We might be going about our age all wrong.
Recent research suggests the answer might lie in our urine. Yes, our urine. A study published in Frontiers in Aging Neuroscience found that a marker for oxidative damage, which occurs more as we age, could be found with a simple urine test.
The new marker may help us determine our biological rather than our chronological age, which can aid in the prediction of age-related disease and contribute to treatments to slow aging.
Perhaps equally important, is how this test might finally align how we feel with our age. In the future, the traditional birthday party may be replaced with an annual age litmus test, where our true age is ceremoniously revealed among family and friends. In fact, you might not even age from one year to the next.
Which might come in handy given another study out of Michigan State University that may finally prove that youth is in fact wasted on the young—not because they don’t appreciate it, but because they think they’re older than they actually are.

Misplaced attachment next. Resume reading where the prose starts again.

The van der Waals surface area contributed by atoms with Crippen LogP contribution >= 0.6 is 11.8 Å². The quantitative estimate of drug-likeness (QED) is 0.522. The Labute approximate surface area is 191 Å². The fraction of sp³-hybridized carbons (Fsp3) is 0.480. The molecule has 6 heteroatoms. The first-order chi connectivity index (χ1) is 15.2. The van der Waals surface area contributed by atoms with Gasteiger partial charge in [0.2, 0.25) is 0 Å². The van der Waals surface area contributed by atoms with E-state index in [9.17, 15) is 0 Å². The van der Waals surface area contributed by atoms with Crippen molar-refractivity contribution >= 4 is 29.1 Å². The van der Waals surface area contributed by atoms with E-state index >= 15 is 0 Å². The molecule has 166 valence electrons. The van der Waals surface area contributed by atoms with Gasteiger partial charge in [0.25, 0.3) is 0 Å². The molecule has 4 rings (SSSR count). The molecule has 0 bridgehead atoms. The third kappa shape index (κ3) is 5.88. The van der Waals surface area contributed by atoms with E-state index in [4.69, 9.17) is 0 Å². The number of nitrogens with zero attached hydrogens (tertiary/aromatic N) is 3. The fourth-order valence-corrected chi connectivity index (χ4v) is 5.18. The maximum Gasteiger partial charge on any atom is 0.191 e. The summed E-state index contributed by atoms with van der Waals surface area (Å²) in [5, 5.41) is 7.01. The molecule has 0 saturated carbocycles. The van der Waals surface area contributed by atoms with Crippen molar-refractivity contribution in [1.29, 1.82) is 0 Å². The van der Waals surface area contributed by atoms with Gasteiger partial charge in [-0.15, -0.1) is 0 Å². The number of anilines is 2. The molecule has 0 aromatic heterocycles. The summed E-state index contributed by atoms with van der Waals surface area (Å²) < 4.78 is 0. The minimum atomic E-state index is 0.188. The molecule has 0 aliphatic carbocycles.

Among more than a half-million Americans aged 10 to 89 who participated in the survey on age perceptions, the majority of younger respondents thought that middle age started at 30.
Additionally, the researchers found that what a respondent perceived as middle age increased with age. Essentially, the older we get, the more realistic our perceptions around our age become.
A realistic approach to age, however, doesn’t equate to embracing it. For some, the anxiety felt at what we thought was midlife in our 30s was no different at 50.
So maybe the answer to easing some of the angst around aging is in restructuring the way we think about it. But in the mean time, while we wait for the science to come along, we should probably stop putting so much stock into our chronological age— because in the end, we might find out that we truly are only as old as we feel.